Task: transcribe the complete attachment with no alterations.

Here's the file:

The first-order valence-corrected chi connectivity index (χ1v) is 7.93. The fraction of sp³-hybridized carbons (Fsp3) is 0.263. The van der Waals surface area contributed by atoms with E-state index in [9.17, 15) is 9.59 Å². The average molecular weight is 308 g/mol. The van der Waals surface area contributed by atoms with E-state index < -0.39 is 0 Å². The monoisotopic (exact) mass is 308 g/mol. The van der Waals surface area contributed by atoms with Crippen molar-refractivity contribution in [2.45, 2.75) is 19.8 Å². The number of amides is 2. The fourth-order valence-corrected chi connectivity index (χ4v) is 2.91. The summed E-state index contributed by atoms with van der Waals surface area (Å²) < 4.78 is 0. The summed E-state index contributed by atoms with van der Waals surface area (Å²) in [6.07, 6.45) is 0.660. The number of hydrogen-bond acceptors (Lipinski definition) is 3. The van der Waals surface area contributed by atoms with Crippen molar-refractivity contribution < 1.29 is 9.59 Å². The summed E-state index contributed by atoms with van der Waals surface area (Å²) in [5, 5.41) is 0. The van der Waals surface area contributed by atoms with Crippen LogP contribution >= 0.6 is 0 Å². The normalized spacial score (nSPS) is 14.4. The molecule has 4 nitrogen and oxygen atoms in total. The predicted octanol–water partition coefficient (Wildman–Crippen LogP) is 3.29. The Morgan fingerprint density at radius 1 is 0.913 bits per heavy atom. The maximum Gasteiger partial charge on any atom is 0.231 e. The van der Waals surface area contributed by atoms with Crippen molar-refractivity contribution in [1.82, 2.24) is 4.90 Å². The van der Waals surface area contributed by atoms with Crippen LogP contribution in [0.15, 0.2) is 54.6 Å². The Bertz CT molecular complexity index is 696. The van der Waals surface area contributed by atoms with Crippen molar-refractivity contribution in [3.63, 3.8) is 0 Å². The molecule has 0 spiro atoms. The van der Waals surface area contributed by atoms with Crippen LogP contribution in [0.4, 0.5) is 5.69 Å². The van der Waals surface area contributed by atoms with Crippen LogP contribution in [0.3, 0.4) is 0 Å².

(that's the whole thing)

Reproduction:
The first-order valence-corrected chi connectivity index (χ1v) is 7.93. The fraction of sp³-hybridized carbons (Fsp3) is 0.263. The van der Waals surface area contributed by atoms with E-state index in [9.17, 15) is 9.59 Å². The average molecular weight is 308 g/mol. The van der Waals surface area contributed by atoms with E-state index < -0.39 is 0 Å². The monoisotopic (exact) mass is 308 g/mol. The van der Waals surface area contributed by atoms with Crippen molar-refractivity contribution in [2.45, 2.75) is 19.8 Å². The number of amides is 2. The fourth-order valence-corrected chi connectivity index (χ4v) is 2.91. The summed E-state index contributed by atoms with van der Waals surface area (Å²) < 4.78 is 0. The summed E-state index contributed by atoms with van der Waals surface area (Å²) in [6.07, 6.45) is 0.660. The number of hydrogen-bond acceptors (Lipinski definition) is 3. The van der Waals surface area contributed by atoms with Crippen molar-refractivity contribution < 1.29 is 9.59 Å². The summed E-state index contributed by atoms with van der Waals surface area (Å²) in [5, 5.41) is 0. The van der Waals surface area contributed by atoms with Crippen LogP contribution >= 0.6 is 0 Å². The normalized spacial score (nSPS) is 14.4. The molecule has 4 nitrogen and oxygen atoms in total. The predicted octanol–water partition coefficient (Wildman–Crippen LogP) is 3.29. The Morgan fingerprint density at radius 1 is 0.913 bits per heavy atom. The maximum Gasteiger partial charge on any atom is 0.231 e. The van der Waals surface area contributed by atoms with Crippen molar-refractivity contribution in [1.82, 2.24) is 4.90 Å². The van der Waals surface area contributed by atoms with Crippen LogP contribution in [0.15, 0.2) is 54.6 Å². The Bertz CT molecular complexity index is 696. The van der Waals surface area contributed by atoms with Crippen molar-refractivity contribution in [3.63, 3.8) is 0 Å². The molecule has 0 spiro atoms. The van der Waals surface area contributed by atoms with Crippen LogP contribution in [0.4, 0.5) is 5.69 Å². The van der Waals surface area contributed by atoms with Crippen LogP contribution in [0.3, 0.4) is 0 Å².